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7 Simple Things Early Intervention Therapists Want Every New Mom to Know

Being a Mom is the toughest job there is and being a new Mom is definitely a whole new learning experience. You are bombarded with all sorts of information from your own Mom or Grandmother, you’ve read countless books or Googled articles on pregnancy and child rearing, and you’ve received the advice of countless well-meaning friends and your own physician. You’re all set for this journey, right?

Most new Mom’s don’t have a pediatric therapist to consult if they have questions about their baby’s development. So here are a few things that Early Intervention therapists feel all new Mom’s should know in order to help their baby develop to the best of his or her ability:

  1. The hospital staff and your physician stressed that your baby MUST sleep on his or her back right? And that is sound advice to prevent SIDS. However, did anyone mention that when your baby is awake and supervised that you should be encouraging her to get used to tummy time? Starting tummy time in the first 6 weeks while your baby is awake and supervised, is vitally important to your new baby’s head, neck and trunk development and is needed for later motor skills such as rolling, sitting and crawling. Start with a few minutes each day and build up your baby’s tolerance for tummy time play. You can lie on your back and place your baby on your chest facing you, carry your baby in a tummy down position, or place a small towel roll under your baby’s armpits to make tummy time more comfortable and easier for him to lift his head. The key to development of future motor skills is that your baby does not lie on her back during all of her awake periods (this means limiting time in bouncers, swings & car seats as well).
  2. Be vigilant to see if your baby prefers her left or right side. We want new babies to be symmetrical and be able to turn their heads freely to each side, and to use both arms and legs equally without showing preference for the left or right side. If your baby has a preference, he may develop a flat spot on the side of his head (plagiocephaly) and may also have tight neck muscles that prevent him from turning his head toward the other direction (torticollis). He may eventually begin to visually neglect his non-preferred side and not reach as much with that arm. You can prevent this by helping your baby to stay in midline (center) with his head and with (surprise!) introducing more tummy time and side-lying play to get the pressure off the back/side of his head.
  3. Did you know that your new baby can imitate you from the start by sticking out her tongue at you? Try it! Babies LEARN through modeling and imitation so the “sticking out the tongue game” is a fun face-to-face interaction that moms can do with their newborns.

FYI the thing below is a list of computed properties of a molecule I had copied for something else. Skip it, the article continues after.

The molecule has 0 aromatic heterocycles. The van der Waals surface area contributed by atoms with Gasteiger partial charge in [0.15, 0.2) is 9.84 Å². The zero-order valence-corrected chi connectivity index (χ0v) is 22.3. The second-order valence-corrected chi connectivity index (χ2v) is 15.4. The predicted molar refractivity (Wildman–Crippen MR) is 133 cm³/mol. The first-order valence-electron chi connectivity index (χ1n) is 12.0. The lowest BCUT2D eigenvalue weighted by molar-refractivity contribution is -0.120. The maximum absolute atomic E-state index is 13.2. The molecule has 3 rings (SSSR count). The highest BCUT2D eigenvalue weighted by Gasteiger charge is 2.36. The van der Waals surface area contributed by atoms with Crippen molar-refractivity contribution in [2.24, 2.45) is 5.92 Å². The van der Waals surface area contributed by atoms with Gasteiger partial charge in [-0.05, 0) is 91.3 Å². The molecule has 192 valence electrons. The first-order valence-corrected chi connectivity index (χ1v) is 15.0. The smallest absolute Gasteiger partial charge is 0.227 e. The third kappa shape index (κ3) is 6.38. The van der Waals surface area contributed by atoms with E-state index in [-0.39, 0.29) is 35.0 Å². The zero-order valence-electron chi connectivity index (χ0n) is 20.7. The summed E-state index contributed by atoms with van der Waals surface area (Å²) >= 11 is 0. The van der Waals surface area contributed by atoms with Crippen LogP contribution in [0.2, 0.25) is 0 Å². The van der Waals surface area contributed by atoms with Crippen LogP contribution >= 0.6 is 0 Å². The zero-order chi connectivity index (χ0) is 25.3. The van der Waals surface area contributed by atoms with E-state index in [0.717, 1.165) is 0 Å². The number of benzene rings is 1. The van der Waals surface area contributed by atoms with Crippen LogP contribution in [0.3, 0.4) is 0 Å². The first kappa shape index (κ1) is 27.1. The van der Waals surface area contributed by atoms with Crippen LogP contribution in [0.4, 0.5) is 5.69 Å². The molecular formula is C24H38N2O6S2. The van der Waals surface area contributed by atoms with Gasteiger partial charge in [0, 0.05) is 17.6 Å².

4. Your young baby prefers your face over any toys or other people’s faces. Your baby’s vision develops over time, but your new baby should be making eye contact with you within her first month of life and by the time she is around 4 months old she’ll be noticing more toys, more colors, smaller objects and things that appear farther away. You can play visual tracking games with your baby simply by holding her about 12” from your face and then moving your head to each side and upwards and downwards to see if she follows you.
  5. You should begin talking to and reading to your baby from birth. Sure, your baby may not talk or even coo back at you yet, but rest assured he’s taking in every word that you say. Talking, reading and singing to your new baby are great precursors for later speech and language development.
  6. Your new baby is not yet able to hold rattles, but his hands should be in a loosely fisted position when not grasping (new babies have a grasp reflex). You can encourage your baby to bring his hand to his mouth to self-soothe, and no, this doesn’t mean he’ll automatically become a thumb sucker.
  7. Your baby should not choke, gag, lose a lot of liquid or projectile vomit during or after feedings nor should your baby’s feedings take more than 20-30 minutes. Some newborns are tongue-tied, which makes feeding difficult, and some have reflux, so do check with your pediatrician as soon as you experience any feeding challenges.

If you have any concerns about things your baby is doing or not doing please contact TEIS Early Intervention. TEIS therapists work on motor skills, feeding, speech, vision, play skills, and monitor weight gain and formula/food intake and our free parent coaching services for children eligible through the federally funded early intervention system begin at birth!

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